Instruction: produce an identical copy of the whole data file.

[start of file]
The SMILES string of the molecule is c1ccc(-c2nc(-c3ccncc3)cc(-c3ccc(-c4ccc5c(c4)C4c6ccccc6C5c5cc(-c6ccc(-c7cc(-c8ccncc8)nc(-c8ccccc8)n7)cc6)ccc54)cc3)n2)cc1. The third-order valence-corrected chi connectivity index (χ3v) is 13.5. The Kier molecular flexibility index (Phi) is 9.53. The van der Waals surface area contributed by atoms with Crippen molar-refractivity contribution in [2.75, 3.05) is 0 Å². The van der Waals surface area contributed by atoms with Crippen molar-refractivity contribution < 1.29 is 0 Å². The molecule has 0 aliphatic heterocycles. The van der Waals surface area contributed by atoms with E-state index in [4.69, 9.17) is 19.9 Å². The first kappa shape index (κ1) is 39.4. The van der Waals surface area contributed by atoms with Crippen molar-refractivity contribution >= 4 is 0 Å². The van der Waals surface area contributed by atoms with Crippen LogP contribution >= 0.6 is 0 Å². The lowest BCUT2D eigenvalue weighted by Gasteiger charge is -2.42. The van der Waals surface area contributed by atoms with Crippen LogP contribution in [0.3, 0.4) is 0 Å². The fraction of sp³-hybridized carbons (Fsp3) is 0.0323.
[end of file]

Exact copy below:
The SMILES string of the molecule is c1ccc(-c2nc(-c3ccncc3)cc(-c3ccc(-c4ccc5c(c4)C4c6ccccc6C5c5cc(-c6ccc(-c7cc(-c8ccncc8)nc(-c8ccccc8)n7)cc6)ccc54)cc3)n2)cc1. The third-order valence-corrected chi connectivity index (χ3v) is 13.5. The Kier molecular flexibility index (Phi) is 9.53. The van der Waals surface area contributed by atoms with Crippen molar-refractivity contribution in [2.75, 3.05) is 0 Å². The van der Waals surface area contributed by atoms with Crippen molar-refractivity contribution < 1.29 is 0 Å². The molecule has 0 aliphatic heterocycles. The van der Waals surface area contributed by atoms with E-state index in [4.69, 9.17) is 19.9 Å². The first kappa shape index (κ1) is 39.4. The van der Waals surface area contributed by atoms with Crippen molar-refractivity contribution >= 4 is 0 Å². The van der Waals surface area contributed by atoms with Crippen LogP contribution >= 0.6 is 0 Å². The lowest BCUT2D eigenvalue weighted by Gasteiger charge is -2.42. The van der Waals surface area contributed by atoms with Crippen LogP contribution in [0.3, 0.4) is 0 Å². The fraction of sp³-hybridized carbons (Fsp3) is 0.0323.